Home   Logon   Mobile Site   Research and Commentary   About Us   Call 1.800.621.1675 or Email Us       Follow Us: 

Search by Ticker, Keyword or CUSIP       
 
 

Blog Home
   Brian Wesbury
Chief Economist
 
Click for Bio
Follow Brian on Twitter Follow Brian on LinkedIn View Videos on YouTube
   Bob Stein
Deputy Chief Economist
Click for Bio
Follow Bob on Twitter Follow Bob on LinkedIn View Videos on YouTube
 
  Real GDP Growth in Q4 Revised Up to a 2.6% Annual Rate
Posted Under: Data Watch • Employment • GDP • Government • PIC • Spending

 
Implications: The biggest news this morning was that initial claims for unemployment insurance declined 10,000 last week to 311,000 and continuing claims dropped 53,000 to 2.82 million. Plugging these figures into our payroll models suggests a solid March gain of 203,000 nonfarm and 205,000 for the private sector. We will be adjusting this forecast to reflect incoming data over the next week, but it looks like the pace of job growth is bouncing back from weather-related problems this winter. The other big report this morning was on GDP and it's hard to get more mediocre than the top-line number on Q4. Real GDP growth for Q4 was revised up to a 2.6% annual rate from a prior estimate of 2.4%. That fell slightly short of the consensus expected 2.7% rate. However, the "mix" of GDP was slightly more favorable for future quarters as inventories were revised down. The best part of today's GDP report was our first glimpse on economy-wide corporate profits, which grew at a 9.2% annual rate in Q4 and are up 6.2% from a year ago. Corporate profits are again at an all-time high and are the largest share of GDP since 1950. Nominal GDP (real growth plus inflation) is up 4.1% from a year ago and up at a 3.9% annual rate in the past two years. For comparison, the average annual growth for nominal GDP is 3.8% in the past ten years. In other words, the Federal Reserve is still keeping interest rates near zero and expanding its balance sheet at the same time nominal GDP growth appears quite normal. This can't be sustained without generating higher inflation in the next several years. Look for a temporary slowdown in real GDP growth in Q1 due to the unusually harsh winter, with a rebound in Q2 and beyond. In other news this morning, pending home sales, which are contracts on existing homes, declined 0.8% in February. As a result, we expect existing home sales, which are counted at closing, to show a continued decline in March, before rebounding in Q2.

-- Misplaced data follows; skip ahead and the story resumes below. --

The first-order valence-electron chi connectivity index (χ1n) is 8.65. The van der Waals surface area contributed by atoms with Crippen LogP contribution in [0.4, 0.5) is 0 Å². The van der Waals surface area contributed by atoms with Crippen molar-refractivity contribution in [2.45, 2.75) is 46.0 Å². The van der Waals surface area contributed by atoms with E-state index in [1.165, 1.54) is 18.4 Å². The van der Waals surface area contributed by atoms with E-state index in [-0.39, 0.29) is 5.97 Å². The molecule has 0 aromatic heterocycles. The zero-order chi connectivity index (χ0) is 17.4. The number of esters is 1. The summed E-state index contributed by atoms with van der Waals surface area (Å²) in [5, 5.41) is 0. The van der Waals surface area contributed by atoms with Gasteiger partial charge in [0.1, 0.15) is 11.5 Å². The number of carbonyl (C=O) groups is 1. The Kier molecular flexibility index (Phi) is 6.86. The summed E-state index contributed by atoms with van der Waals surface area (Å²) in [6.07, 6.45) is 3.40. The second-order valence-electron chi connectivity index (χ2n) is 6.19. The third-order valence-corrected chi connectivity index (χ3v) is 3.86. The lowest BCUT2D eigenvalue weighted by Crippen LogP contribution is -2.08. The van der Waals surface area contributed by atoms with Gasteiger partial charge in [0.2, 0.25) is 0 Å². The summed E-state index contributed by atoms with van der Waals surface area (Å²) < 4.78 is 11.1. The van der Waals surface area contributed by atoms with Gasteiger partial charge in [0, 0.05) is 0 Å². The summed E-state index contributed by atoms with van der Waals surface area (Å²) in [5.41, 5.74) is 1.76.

Click here for a PDF version
Posted on Thursday, March 27, 2014 @ 10:44 AM • Post Link Share: 
Print this post Printer Friendly

These posts were prepared by First Trust Advisors L.P., and reflect the current opinion of the authors. They are based upon sources and data believed to be accurate and reliable. Opinions and forward looking statements expressed are subject to change without notice. This information does not constitute a solicitation or an offer to buy or sell any security.
 
The information presented is not intended to constitute an investment recommendation for, or advice to, any specific person. By providing this information, First Trust is not undertaking to give advice in any fiduciary capacity within the meaning of ERISA, the Internal Revenue Code or any other regulatory framework. Financial professionals are responsible for evaluating investment risks independently and for exercising independent judgment in determining whether investments are appropriate for their clients.
First Trust Portfolios L.P.  Member SIPC and FINRA. (Form CRS)   •  First Trust Advisors L.P. (Form CRS)
Home |  Important Legal Information |  Privacy Policy |  California Privacy Policy |  Business Continuity Plan |  FINRA BrokerCheck
Copyright © 2022 All rights reserved.